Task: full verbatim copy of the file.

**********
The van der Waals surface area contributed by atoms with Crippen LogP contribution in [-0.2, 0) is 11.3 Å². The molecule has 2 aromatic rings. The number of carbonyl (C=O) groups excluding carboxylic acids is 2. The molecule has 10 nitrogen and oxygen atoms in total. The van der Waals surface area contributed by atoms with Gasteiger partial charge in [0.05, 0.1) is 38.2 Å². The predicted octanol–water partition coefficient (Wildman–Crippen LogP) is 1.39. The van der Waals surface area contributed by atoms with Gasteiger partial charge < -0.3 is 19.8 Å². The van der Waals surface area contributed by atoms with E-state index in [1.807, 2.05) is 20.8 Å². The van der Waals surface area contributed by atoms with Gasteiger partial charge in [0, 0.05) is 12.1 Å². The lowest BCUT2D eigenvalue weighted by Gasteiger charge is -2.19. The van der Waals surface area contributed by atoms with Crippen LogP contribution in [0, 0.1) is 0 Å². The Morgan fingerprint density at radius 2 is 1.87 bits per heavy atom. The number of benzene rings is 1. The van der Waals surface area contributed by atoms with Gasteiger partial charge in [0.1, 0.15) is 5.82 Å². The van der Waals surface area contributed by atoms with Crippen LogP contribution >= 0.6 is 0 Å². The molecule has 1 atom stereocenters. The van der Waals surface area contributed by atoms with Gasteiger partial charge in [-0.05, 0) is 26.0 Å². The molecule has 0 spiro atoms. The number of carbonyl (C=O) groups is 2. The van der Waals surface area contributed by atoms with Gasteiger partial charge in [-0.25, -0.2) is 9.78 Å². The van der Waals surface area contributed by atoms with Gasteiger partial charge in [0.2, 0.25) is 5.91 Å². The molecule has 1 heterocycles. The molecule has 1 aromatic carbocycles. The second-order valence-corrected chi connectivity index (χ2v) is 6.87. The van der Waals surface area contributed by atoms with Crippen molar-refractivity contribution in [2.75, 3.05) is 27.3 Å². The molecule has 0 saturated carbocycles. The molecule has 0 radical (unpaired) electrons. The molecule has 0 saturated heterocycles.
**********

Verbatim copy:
The van der Waals surface area contributed by atoms with Crippen LogP contribution in [-0.2, 0) is 11.3 Å². The molecule has 2 aromatic rings. The number of carbonyl (C=O) groups excluding carboxylic acids is 2. The molecule has 10 nitrogen and oxygen atoms in total. The van der Waals surface area contributed by atoms with Gasteiger partial charge in [0.05, 0.1) is 38.2 Å². The predicted octanol–water partition coefficient (Wildman–Crippen LogP) is 1.39. The van der Waals surface area contributed by atoms with Gasteiger partial charge < -0.3 is 19.8 Å². The van der Waals surface area contributed by atoms with E-state index in [1.807, 2.05) is 20.8 Å². The van der Waals surface area contributed by atoms with Gasteiger partial charge in [0, 0.05) is 12.1 Å². The lowest BCUT2D eigenvalue weighted by Gasteiger charge is -2.19. The van der Waals surface area contributed by atoms with Crippen LogP contribution in [0, 0.1) is 0 Å². The Morgan fingerprint density at radius 2 is 1.87 bits per heavy atom. The number of benzene rings is 1. The van der Waals surface area contributed by atoms with Gasteiger partial charge in [0.1, 0.15) is 5.82 Å². The van der Waals surface area contributed by atoms with Crippen LogP contribution >= 0.6 is 0 Å². The molecule has 1 atom stereocenters. The van der Waals surface area contributed by atoms with Gasteiger partial charge in [-0.05, 0) is 26.0 Å². The molecule has 0 spiro atoms. The number of carbonyl (C=O) groups is 2. The van der Waals surface area contributed by atoms with Gasteiger partial charge in [-0.25, -0.2) is 9.78 Å². The van der Waals surface area contributed by atoms with Gasteiger partial charge in [0.2, 0.25) is 5.91 Å². The molecule has 1 heterocycles. The molecule has 1 aromatic carbocycles. The second-order valence-corrected chi connectivity index (χ2v) is 6.87. The van der Waals surface area contributed by atoms with Crippen molar-refractivity contribution in [2.75, 3.05) is 27.3 Å². The molecule has 0 saturated carbocycles. The molecule has 0 radical (unpaired) electrons. The molecule has 0 saturated heterocycles.